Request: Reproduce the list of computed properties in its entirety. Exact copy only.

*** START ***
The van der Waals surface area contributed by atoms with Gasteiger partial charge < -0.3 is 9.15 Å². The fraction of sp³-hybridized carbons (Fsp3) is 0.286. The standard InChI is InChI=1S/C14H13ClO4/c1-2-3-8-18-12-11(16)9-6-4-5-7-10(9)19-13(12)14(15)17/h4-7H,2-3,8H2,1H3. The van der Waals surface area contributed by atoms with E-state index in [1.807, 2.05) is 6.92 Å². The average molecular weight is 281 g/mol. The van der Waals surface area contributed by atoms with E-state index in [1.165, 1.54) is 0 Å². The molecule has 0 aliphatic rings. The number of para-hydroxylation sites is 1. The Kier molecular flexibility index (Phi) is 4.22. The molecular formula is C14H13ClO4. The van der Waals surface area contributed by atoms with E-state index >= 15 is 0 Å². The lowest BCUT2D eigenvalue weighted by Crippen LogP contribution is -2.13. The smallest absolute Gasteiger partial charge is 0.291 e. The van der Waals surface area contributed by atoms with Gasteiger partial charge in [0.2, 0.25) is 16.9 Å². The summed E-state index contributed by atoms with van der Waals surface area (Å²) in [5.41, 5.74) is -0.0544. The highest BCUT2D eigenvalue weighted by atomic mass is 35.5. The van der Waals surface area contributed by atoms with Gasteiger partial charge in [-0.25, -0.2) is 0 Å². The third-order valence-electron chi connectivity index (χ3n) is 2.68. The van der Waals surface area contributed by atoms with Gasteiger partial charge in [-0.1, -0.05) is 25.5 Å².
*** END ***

The van der Waals surface area contributed by atoms with Gasteiger partial charge < -0.3 is 9.15 Å². The fraction of sp³-hybridized carbons (Fsp3) is 0.286. The standard InChI is InChI=1S/C14H13ClO4/c1-2-3-8-18-12-11(16)9-6-4-5-7-10(9)19-13(12)14(15)17/h4-7H,2-3,8H2,1H3. The van der Waals surface area contributed by atoms with E-state index in [1.807, 2.05) is 6.92 Å². The average molecular weight is 281 g/mol. The van der Waals surface area contributed by atoms with E-state index in [1.165, 1.54) is 0 Å². The molecule has 0 aliphatic rings. The number of para-hydroxylation sites is 1. The Kier molecular flexibility index (Phi) is 4.22. The molecular formula is C14H13ClO4. The van der Waals surface area contributed by atoms with E-state index >= 15 is 0 Å². The lowest BCUT2D eigenvalue weighted by Crippen LogP contribution is -2.13. The smallest absolute Gasteiger partial charge is 0.291 e. The van der Waals surface area contributed by atoms with Gasteiger partial charge in [0.2, 0.25) is 16.9 Å². The summed E-state index contributed by atoms with van der Waals surface area (Å²) in [5.41, 5.74) is -0.0544. The highest BCUT2D eigenvalue weighted by atomic mass is 35.5. The van der Waals surface area contributed by atoms with Gasteiger partial charge in [-0.25, -0.2) is 0 Å². The third-order valence-electron chi connectivity index (χ3n) is 2.68. The van der Waals surface area contributed by atoms with Gasteiger partial charge in [-0.1, -0.05) is 25.5 Å².